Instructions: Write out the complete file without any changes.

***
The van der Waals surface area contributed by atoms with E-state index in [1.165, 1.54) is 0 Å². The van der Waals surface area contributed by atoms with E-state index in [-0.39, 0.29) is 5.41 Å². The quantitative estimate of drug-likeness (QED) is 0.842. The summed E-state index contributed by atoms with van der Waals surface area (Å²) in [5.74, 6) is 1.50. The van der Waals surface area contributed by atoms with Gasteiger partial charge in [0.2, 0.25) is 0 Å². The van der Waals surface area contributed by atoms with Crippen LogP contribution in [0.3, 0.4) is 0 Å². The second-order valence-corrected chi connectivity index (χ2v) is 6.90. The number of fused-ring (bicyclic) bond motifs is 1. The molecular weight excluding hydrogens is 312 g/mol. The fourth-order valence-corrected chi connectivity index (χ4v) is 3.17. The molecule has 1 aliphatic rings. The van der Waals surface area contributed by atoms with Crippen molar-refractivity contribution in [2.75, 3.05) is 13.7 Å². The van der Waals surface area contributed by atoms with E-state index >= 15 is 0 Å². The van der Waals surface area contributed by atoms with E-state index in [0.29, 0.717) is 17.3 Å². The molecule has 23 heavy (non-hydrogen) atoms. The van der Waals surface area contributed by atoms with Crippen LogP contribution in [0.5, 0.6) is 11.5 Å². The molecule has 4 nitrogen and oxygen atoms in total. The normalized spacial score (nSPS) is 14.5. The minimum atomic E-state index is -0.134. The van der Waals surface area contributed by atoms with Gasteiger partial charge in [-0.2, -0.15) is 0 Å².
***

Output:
The van der Waals surface area contributed by atoms with E-state index in [1.165, 1.54) is 0 Å². The van der Waals surface area contributed by atoms with E-state index in [-0.39, 0.29) is 5.41 Å². The quantitative estimate of drug-likeness (QED) is 0.842. The summed E-state index contributed by atoms with van der Waals surface area (Å²) in [5.74, 6) is 1.50. The van der Waals surface area contributed by atoms with Gasteiger partial charge in [0.2, 0.25) is 0 Å². The van der Waals surface area contributed by atoms with Crippen LogP contribution in [0.3, 0.4) is 0 Å². The second-order valence-corrected chi connectivity index (χ2v) is 6.90. The number of fused-ring (bicyclic) bond motifs is 1. The molecular weight excluding hydrogens is 312 g/mol. The fourth-order valence-corrected chi connectivity index (χ4v) is 3.17. The molecule has 1 aliphatic rings. The van der Waals surface area contributed by atoms with Crippen molar-refractivity contribution in [2.75, 3.05) is 13.7 Å². The van der Waals surface area contributed by atoms with E-state index >= 15 is 0 Å². The van der Waals surface area contributed by atoms with E-state index in [0.29, 0.717) is 17.3 Å². The molecule has 23 heavy (non-hydrogen) atoms. The van der Waals surface area contributed by atoms with Crippen LogP contribution in [0.5, 0.6) is 11.5 Å². The molecule has 4 nitrogen and oxygen atoms in total. The normalized spacial score (nSPS) is 14.5. The minimum atomic E-state index is -0.134. The van der Waals surface area contributed by atoms with Gasteiger partial charge in [-0.2, -0.15) is 0 Å².